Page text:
It is important to preface my next comments with an acknowledgement that these challenges aren’t unique to women and aren’t the experience of all women. However, with many of the women I’ve worked with I’ve observed a clear theme - the challenge of overcoming imposter syndrome, self-doubt, and maintaining self-assurance and confidence where a tendency to be highly self-critical can prevail. Conquering the internal self-talk and self-critique, over-reflecting on our own role in mistakes, what we could have done better, or if we’re up to a challenge or opportunity, are important cornerstones in these leadership conversations. These aspects of how we see and talk to ourselves flow into the way we assert ourselves (or not), our confidence to independently make a decision or take a course of action, and the likelihood that we will push back to avoid burning ourselves out by trying to everything equally well and keep everyone happy.
If we consider the challenge of asserting ourselves, how do we strike the right balance to ensure we do speak up and represent our views and interests without creating the risk that we are seen as aggressive. Research studies and experiential evidence suggest differential perceptions may be created when women and men assert themselves in similar ways. Sheryl Sandberg in her book Lean In talks to the differences that stem from the subtle and often unconscious ways that we talk to girls and boys. For instance, she says we don't typically call a boy bossy, but we will call a girl bossy. She writes: “Whether it is said directly or implied, girls get the message: Don't be bossy. Don't raise your hand too much. Keep your voice down. Don't lead." The result is a minefield for many women when it comes to asserting themselves, both from an internal or personal perspective and as a result of the external perceptions when we do.
For some women, frustration, confrontation or the need to assert themselves can at times come with evident emotion. I’ve spoken to women and female leaders who've told me that in confrontational situations or when they’re under significant stress, that pressure can sometimes emerge in the form of tears. That's not well received in the workplace even though it’s a perfectly normal and natural way of releasing stress. More importantly, despite how this may be perceived by others, it does not mean that these individuals are not coping or not up to the pressures of the role. This again highlights the need for us to shift mindsets and perceptions and to expand our understanding of individual differences, rejecting the view that there is something about these individuals that needs correcting or “fixing” in order for them to fit better with the way work is done. How can we better challenge the historical profile of a “successful” or “high potential” leader? or the view that emotion has no place at work?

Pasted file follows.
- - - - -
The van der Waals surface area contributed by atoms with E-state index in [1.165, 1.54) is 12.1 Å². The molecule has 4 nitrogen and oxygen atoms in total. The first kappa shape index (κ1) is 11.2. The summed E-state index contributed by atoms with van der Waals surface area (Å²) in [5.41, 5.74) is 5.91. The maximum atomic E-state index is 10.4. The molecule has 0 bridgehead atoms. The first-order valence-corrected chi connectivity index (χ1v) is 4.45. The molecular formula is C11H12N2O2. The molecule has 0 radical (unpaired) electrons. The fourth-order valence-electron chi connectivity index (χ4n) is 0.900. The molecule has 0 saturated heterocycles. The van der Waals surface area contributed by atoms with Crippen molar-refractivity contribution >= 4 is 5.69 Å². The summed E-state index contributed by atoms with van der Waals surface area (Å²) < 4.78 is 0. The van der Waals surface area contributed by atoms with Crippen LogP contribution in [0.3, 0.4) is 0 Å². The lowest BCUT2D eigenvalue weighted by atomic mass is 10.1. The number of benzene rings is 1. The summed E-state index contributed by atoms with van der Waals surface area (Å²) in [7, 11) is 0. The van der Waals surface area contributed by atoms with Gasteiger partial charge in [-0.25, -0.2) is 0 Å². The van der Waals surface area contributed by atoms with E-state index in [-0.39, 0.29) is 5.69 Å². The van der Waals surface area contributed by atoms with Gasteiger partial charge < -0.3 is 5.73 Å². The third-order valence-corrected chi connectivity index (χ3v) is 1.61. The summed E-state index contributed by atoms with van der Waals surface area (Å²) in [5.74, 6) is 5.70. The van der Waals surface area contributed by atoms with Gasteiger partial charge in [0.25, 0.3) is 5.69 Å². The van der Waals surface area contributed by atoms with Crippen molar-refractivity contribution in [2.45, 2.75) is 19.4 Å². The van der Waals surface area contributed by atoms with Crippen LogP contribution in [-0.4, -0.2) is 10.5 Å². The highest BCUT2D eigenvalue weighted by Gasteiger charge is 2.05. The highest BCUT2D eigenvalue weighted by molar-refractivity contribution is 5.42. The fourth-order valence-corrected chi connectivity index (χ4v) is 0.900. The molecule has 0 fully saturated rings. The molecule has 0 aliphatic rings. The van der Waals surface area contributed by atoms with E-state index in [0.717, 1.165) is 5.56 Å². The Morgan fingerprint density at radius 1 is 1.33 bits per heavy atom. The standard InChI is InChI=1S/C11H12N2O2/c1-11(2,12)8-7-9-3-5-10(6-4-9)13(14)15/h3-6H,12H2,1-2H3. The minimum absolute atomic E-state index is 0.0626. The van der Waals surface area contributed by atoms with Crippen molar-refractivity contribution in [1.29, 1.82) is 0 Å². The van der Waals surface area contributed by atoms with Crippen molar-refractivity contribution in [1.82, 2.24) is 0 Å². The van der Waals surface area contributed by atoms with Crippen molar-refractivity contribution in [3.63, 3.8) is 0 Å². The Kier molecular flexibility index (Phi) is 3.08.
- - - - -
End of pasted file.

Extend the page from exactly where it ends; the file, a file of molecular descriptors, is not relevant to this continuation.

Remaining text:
Historically, women have had to adapt to fit into the world of work, deal with the tension that creates, and cope with the lion’s share of the conflict between work and home. The 9 - 5, 40 hour work week is an example of an ingrained construct of our ways of working that was implemented at a time when the workforce was dominated by men without significant caring responsibilities at home. Recently there have been some welcome and vital shifts in the world of work with greater flexibility in the way the work week is structured for many. The 40-hour work week is no longer seen as a one-size-fits-all solution for modern families or individuals. While we still have a way to go, this shift is an important step toward creating greater equity not only in workforce participation, role opportunities, and pay equity, but in correcting on-going imbalances in the unpaid caring and domestic workload that continues to fall disproportionately on women. Whether a two parent family working full-time with 80 or more collective hours spent working outside of the home, or an individual with responsibilities and other interests outside of paid work, the fixed 40 hour work week is an outdated framework. To maximise productivity and support the health and wellbeing of the workforce, ongoing change and adaptation is required.